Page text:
Family Tradition: The Pennington’s F.A.S.T. 1969 ZL1 Camaro

Not many people get the chance to race their dream car. But when they’re given the opportunity, they’ll move heaven and Earth to make sure it happens. Jordan Pennington has loved his father’s 1969 ZL1 Camaro since he was a kid, and he jumped at the chance to drive it when the offer was made. The car has the potential to smash many records in the F.A.S.T. racing series this year.

Racing is a family affair in the Pennington household — Jordan’s father, Terry, used to race the ZL1, but parked it in 2005, so he could build a 1969 L88 Corvette that holds the current F.A.S.T. series record with a 9.77 at 139 mph. Julie Pennington, Jordan’s mother, has her own 1969 L88 Corvette that she races alongside her son and husband.

What makes the ZL1 that Jordan races so interesting is the fact it competes in the F.A.S.T. racing series. F.A.S.T. stands for Factory Appearing Stock Tire; besides being the name of the series, it’s also a high-level explanation of the rules. The cars that race in the F.A.S.T. series must look just like they did when they were purchased, and you can only run bias-ply tires. There’s an extensive list of rules on the F.A.S.T. series website that explains just how factory appearing a car must be, and what parts are allowed to be used.

Terry purchased the Camaro in 1999 from an individual in the state of California and had the car shipped to the family’s Indiana home. With an original ZL1 aluminum engine, the car ran an impressive best time of 10.92. In 2005, the ZL1 engine was sold and the car was put in storage while Terry raced his L88 Corvette. After 20 years, Terry built a new garage that had a spot for the Camaro, so he decided it was time for the car to make a return to the track.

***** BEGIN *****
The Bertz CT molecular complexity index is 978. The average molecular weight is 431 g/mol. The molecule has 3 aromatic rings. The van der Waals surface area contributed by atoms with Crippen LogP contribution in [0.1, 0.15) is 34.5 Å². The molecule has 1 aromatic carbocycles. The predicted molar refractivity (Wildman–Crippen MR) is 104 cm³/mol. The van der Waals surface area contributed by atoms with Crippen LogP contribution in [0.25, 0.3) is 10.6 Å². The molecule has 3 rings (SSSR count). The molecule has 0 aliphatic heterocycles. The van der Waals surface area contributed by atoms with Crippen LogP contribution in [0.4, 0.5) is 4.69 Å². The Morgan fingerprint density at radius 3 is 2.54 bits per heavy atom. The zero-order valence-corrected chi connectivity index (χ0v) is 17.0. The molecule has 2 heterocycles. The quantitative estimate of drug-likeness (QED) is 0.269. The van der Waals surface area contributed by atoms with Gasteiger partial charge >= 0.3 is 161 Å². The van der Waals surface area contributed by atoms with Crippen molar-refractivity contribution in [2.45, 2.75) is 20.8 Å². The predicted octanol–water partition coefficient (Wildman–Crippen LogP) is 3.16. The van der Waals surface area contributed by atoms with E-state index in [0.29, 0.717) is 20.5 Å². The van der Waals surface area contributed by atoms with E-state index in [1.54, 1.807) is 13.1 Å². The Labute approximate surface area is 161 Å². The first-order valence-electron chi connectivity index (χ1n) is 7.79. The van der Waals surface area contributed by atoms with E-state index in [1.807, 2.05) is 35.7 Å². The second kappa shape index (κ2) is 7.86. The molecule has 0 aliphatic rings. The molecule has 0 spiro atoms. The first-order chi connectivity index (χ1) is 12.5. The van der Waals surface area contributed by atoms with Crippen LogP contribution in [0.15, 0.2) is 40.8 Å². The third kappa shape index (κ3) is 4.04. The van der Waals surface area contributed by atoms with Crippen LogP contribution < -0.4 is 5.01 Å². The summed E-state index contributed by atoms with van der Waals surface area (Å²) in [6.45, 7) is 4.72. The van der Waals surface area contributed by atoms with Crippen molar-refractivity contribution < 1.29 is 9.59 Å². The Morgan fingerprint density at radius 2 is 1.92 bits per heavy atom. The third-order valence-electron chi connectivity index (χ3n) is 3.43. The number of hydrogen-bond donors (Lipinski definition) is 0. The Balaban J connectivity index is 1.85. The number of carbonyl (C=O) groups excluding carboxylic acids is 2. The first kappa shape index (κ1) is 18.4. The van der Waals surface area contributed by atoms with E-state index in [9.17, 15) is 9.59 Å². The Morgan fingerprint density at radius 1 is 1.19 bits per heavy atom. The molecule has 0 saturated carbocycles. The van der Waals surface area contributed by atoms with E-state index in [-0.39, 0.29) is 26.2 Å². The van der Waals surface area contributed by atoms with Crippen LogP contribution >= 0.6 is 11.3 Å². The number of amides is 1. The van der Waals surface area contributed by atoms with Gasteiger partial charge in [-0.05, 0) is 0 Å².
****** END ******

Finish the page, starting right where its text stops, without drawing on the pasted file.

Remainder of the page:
Now that the car was being brought back out, it was time to get a fresh bullet to put between the fenders. Jordan and Terry weren’t planning on bringing a knife to a gunfight, so they went big with the Camaro’s powerplant.

“We called Tony Bischoff of BES Racing Engines and told him to build an all-aluminum big-block Chevy.  This is heads-up racing, so I’m not going to give out too many details, but it’s a 540 cubic-inch engine making over 850 horsepower to the crank through the factory exhaust manifolds. We actually lost over 100 horsepower when we switched from headers to manifolds on the engine dyno. We were planning on bringing this thing out in 2021, but some parts showed up earlier than expected and we were able to make the last NMCA race at Indy in late September,” Jordan says.

Jordan and his family went into full thrash mode to get the Camaro ready for the NMCA finale after getting the engine from BES. Everything was going fine until they discovered the oil pan was entirely too big for the stock subframe assembly. They started to massage the subframe to clear the oil pan so the engine could go back into the car. The surgery was a success, so the engine was filled with fluid and Jordan took the Camaro for a test drive. During the cruise, the Camaro developed a nasty vibration that needed to be investigated.